The Little Blue Creek Canyon Project might not proceed until an agreement has been reached over the closure periods state and local leaders say are too restrictive and detrimental to the local economy.
The project, entailing extensive work on a vital section of U.S. 50 between Montrose and Gunnison, generated concern from state Sen. Don Coram, who with other leaders balked at closing the highway through Little Blue Creek Canyon for 19 hours a day, although they acknowledge safety improvements are needed.
Coram, R-Montrose, last year secured the support of Gov. Jared Polis in an attempt to delay the project, led by the Federal Highway Administration. He said that recently, Colorado Department of Transportation Director Shoshana Lew told the Central Federal Lands Office CDOT would not proceed with the project until there is an agreement over the closure periods.
Lew, Polis, Coram and others also recently sent a letter to U.S. Department of Transportation Secretary Pete Buttigieg, proposing that the highway be opened for three hours more, by adding an hour to each of the stated opening times.
“It was never our intention to stop the project,” Coram said. “We support the project. We just don’t support the harshness of the closures.”
The project, between mile markers 123 and 127 (roughly 30 miles east from Montrose and 30 miles west of Gunnison) is propelled by several fatalities in the past 10 years and 230 crashes CDOT and the Federal Highway Administration recorded between 2000 and 2018.
The project entails realignment, widening to two 12-foot travel lanes with two 4-foot-wide paved shoulders, guardrail replacement, additional rockfall catchment area, new signs, and striping.
The $40 million project is funded in part by a $20 million award to CDOT through the Federal Lands Access Program grant.
It is slated to start in April and continue through 2023.
The nature of work requires highway closures — but 19 hours a day is unacceptable, Coram, Polis and the others who signed the letter to Buttigieg indicated.
The proposed closures call for openings for single-lane, alternating traffic on the highway from 6:30 — 8:30 a.m.; 12:30 — 1:30 p.m. and 5:30 — 7:30 p.m.
Under the current plan, according to the last available information, the road would be fully open to two-way traffic on weekends. Weeknight full road closures would be in effect from 7:30 p.m. — 6:30 a.m., April — mid-October, depending on weather.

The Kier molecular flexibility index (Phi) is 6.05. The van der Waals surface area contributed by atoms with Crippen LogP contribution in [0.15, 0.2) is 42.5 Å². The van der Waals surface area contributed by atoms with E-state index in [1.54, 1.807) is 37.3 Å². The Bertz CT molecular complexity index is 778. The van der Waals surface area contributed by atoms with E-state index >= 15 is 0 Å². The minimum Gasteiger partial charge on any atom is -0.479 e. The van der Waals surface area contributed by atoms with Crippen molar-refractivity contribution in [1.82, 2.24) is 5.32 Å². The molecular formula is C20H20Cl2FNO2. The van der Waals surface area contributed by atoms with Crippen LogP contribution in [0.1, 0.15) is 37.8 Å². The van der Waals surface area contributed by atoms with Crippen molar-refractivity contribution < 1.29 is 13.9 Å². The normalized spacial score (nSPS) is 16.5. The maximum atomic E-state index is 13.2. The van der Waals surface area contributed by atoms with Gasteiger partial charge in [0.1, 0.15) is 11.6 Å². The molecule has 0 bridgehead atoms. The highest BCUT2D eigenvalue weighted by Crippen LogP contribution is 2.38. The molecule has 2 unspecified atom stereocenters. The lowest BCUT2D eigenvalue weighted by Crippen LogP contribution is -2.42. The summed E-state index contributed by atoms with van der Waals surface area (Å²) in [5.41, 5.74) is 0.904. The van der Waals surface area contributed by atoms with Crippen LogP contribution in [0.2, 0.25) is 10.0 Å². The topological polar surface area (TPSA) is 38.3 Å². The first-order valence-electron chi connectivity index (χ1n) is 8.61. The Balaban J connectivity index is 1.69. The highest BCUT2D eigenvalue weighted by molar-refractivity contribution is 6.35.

The Polis letter calls on the FHWA and contractor American Civil Constructors, LLC to expand motorist access by an extra hour during each window.
CDOT made the request to the Central Federal Lands team and contractor in a Jan. 29 meeting, at which the parties agreed to a followup meeting in about three weeks.
Coram said that meeting has not been slated yet, but that it is expected to be held in Montrose, Gunnison, or both locations.
The letter to Buttigieg states the need to mitigate construction impacts the Little Blue Creek Canyon project will have on Western Slope communities, even though safety improvements are necessary.
Although letter signatories were pleased to see the design bid awarded to a firm with a strong track record in western Colorado, they said “it is vital to work with the impacted communities as the construction schedule is finalized and to do everything possible to address their concerns before work begins.”
The highway is “an essential arterial” between the Western Slope and the Front Range, serving a growing number of commuters, businesses, tourists and others.
The project has long been a priority for local governments and is the last section of roadway adjacent to other safety projects that have been completed.
The stretch in Little Blue Creek Canyon has the highest safety concern on a Level of Safety Service scale; “the tightest curve within the project limits has recently been averaging one fatality a year,” the letter states, also expressing appreciation for a $20 million grant from the Federal Lands Access Program.
“Unfortunately, for the same reason the project is necessary, the safety improvements will be very challenging to construct, as the roadway is located in a narrow canyon surrounded on both sides by steep rock walls,” the letter states, acknowledging some of the work will be impossible without some full highway closures.
However, those closures must be sensitive to the needs of affected communities and the letter’s signatories say the current planned closures are “too limiting” and will harm businesses and residents.
In offering agriculture as an example, the letter states haulers depend on the route to transport $225 million in ag-based commodities and that 4,000 loads of timber heads to market each year via U.S. 50. As well, health care providers and Western Slope residents use the route to access Montrose Memorial Hospital.
If the time slots open to traffic are expanded, the project schedule would need to be identified, along with the impacts of additional costs and project length, the letter further acknowledges.
In the document, signatories asked the Federal Highway Administration to provide feasible options, with pros and cons. “We appreciate if you could reiterate the importance of honoring this request,” the letter states, adding that “time is of the essence.”
“We believe it is possible to reduce the current closure plan, while still allowing the required amount of time for completing the project. Through innovative approaches and good project management, we can lower anticipated impacts on local communities.”
In addition to Polis, Lew and Coram, the letter was also signed by Sens. Kerry Donovan and Faith Winter; Reps. Marc Catlin (R-Montrose) and Tony Exum; Colorado Commissioner of Agriculture Kate Greenberg and Transportation Commission Vice Chair Kathy Hall.